If you are working from home this summer while your child is also home, you can find yourself in a situation where they are constantly demanding your attention at a time that you really can't give it. You are constantly torn and this leads to you having Mummy or Daddy guilt, and your child feeing frustrated that they aren't getting the attention they need. You are spreading yourself thin. Sound familiar?
I get it. I've worked from home since I left teaching in 2017 so I know what it's like. After many summers of juggling work and parenting, and LOTs of practise during the Covid lockdowns, here are my recommendations for helping your child to become independent while you work.
By making it very clear to your child when they will be able to have your full attention, they know when they need to get on by themselves and, most importantly, they can see that their independent time is not all day - it is going to come to an end.
This chart simply uses a backing board and your choice of visuals. You could include photos as well if you wanted.
Get the entire family organised.
I don't know about you, but life feels easier when I've organised the entire family! This isn't just for me though. This is another way of showing your child when you are working, and when they can have your full attention.
If your child is constantly asking questions about where everyone is and what they are going, then using something like a Daily Family Chart answers their questions, leaving you to crack on and finish your work so that you can spend some quality time with your family.
If you have more than four family members, just get in touch and we can add an extra board for you.
Do you find your children get bored and then just want to turn to screens because they can't think of anything else to do? Do they often forget about the many games and craft activities they own because they are away at the bottom of a cupboard somewhere?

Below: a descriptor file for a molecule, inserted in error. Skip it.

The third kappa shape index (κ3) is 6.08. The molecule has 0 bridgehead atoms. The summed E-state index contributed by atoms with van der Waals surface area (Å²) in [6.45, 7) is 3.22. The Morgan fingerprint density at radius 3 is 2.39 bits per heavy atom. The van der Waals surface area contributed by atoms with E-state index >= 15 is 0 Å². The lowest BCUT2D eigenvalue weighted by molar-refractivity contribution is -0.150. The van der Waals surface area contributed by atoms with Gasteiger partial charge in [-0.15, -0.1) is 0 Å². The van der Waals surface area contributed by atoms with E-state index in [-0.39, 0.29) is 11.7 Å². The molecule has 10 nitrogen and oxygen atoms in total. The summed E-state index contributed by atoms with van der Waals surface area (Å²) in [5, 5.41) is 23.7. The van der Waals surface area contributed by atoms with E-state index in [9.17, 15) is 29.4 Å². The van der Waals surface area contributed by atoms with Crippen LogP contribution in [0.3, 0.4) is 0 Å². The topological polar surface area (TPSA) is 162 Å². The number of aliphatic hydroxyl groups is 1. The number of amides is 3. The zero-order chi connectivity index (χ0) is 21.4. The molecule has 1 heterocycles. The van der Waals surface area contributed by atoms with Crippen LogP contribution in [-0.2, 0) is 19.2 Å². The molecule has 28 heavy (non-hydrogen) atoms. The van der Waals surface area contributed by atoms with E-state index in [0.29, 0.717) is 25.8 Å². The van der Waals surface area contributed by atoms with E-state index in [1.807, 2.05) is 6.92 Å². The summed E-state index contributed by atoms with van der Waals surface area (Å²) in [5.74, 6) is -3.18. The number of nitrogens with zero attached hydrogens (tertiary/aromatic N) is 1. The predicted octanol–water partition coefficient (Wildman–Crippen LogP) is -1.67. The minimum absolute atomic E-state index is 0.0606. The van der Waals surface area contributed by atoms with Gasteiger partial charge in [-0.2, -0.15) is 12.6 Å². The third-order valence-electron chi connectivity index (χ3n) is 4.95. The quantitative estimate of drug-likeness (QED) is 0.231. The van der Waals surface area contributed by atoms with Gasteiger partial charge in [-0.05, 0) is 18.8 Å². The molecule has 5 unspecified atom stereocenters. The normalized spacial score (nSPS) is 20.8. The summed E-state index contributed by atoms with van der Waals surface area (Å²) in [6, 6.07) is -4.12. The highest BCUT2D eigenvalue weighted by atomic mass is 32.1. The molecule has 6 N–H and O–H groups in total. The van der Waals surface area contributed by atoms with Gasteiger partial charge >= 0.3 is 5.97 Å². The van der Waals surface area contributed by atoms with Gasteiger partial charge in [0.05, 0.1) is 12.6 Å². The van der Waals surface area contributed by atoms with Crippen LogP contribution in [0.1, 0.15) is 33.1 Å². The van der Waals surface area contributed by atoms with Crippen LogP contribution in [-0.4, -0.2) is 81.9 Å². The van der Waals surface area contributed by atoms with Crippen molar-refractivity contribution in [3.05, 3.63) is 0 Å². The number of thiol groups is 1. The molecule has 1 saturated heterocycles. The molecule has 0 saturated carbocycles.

You can show them their options using a Choosing Board. It's a gentle reminder of the many things they could do, and it encourages creativity and play. Plus, if you insist they only choose something from the board then hopefully they won't get into something that you don't want them to without closer adult supervision. (For us, it's the acrylic paints!)
Letting your child choose from a range of options lets them feel in control and gain from the self-esteem that independence brings, while you can get on in the knowledge that they've chosen something you approve of.
I'm not suggesting any of this is easy - my children aren't tiny anymore so they are able to get on by themselves to a certain extent. I know that this is a lot harder when your children are younger.
No matter what age your children are, though, communication is key. Communicate your expectations for when you are working, and communicate when you will be finished and can give them your full attention. That way they know what to expect, have a sense of control and therefore feel calmer and happier.
Calm, happy kids = a calm, relaxed family.